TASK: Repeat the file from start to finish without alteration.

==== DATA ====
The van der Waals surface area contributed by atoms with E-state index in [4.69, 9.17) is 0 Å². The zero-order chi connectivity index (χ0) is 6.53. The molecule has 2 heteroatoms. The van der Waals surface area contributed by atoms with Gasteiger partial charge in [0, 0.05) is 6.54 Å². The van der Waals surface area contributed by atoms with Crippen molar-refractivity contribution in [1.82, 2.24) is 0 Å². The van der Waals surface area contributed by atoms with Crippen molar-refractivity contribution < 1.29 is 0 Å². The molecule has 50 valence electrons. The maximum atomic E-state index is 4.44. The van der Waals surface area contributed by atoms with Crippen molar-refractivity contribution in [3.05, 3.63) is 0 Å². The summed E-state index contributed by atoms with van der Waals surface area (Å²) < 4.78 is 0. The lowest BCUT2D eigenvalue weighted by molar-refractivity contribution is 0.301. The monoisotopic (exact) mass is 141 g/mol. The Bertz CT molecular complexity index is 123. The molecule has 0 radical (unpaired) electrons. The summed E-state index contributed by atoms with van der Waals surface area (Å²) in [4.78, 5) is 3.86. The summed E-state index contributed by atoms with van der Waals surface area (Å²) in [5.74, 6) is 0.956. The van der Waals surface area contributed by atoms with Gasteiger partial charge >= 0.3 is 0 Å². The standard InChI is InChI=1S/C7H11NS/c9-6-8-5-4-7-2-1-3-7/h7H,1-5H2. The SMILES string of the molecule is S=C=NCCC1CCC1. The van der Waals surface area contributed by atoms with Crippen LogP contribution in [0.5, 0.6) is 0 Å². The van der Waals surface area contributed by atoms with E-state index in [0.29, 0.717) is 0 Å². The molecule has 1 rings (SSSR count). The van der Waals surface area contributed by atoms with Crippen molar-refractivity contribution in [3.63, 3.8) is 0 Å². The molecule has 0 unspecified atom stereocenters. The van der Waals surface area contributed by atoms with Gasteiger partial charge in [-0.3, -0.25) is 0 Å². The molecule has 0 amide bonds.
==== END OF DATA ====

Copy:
The van der Waals surface area contributed by atoms with E-state index in [4.69, 9.17) is 0 Å². The zero-order chi connectivity index (χ0) is 6.53. The molecule has 2 heteroatoms. The van der Waals surface area contributed by atoms with Gasteiger partial charge in [0, 0.05) is 6.54 Å². The van der Waals surface area contributed by atoms with Crippen molar-refractivity contribution in [1.82, 2.24) is 0 Å². The van der Waals surface area contributed by atoms with Crippen molar-refractivity contribution < 1.29 is 0 Å². The molecule has 50 valence electrons. The maximum atomic E-state index is 4.44. The van der Waals surface area contributed by atoms with Crippen molar-refractivity contribution in [3.05, 3.63) is 0 Å². The summed E-state index contributed by atoms with van der Waals surface area (Å²) < 4.78 is 0. The lowest BCUT2D eigenvalue weighted by molar-refractivity contribution is 0.301. The monoisotopic (exact) mass is 141 g/mol. The Bertz CT molecular complexity index is 123. The molecule has 0 radical (unpaired) electrons. The summed E-state index contributed by atoms with van der Waals surface area (Å²) in [4.78, 5) is 3.86. The summed E-state index contributed by atoms with van der Waals surface area (Å²) in [5.74, 6) is 0.956. The van der Waals surface area contributed by atoms with Gasteiger partial charge >= 0.3 is 0 Å². The standard InChI is InChI=1S/C7H11NS/c9-6-8-5-4-7-2-1-3-7/h7H,1-5H2. The SMILES string of the molecule is S=C=NCCC1CCC1. The van der Waals surface area contributed by atoms with Crippen LogP contribution in [0.5, 0.6) is 0 Å². The van der Waals surface area contributed by atoms with E-state index in [0.29, 0.717) is 0 Å². The molecule has 1 rings (SSSR count). The van der Waals surface area contributed by atoms with Crippen molar-refractivity contribution in [3.63, 3.8) is 0 Å². The molecule has 0 unspecified atom stereocenters. The van der Waals surface area contributed by atoms with Gasteiger partial charge in [-0.3, -0.25) is 0 Å². The molecule has 0 amide bonds.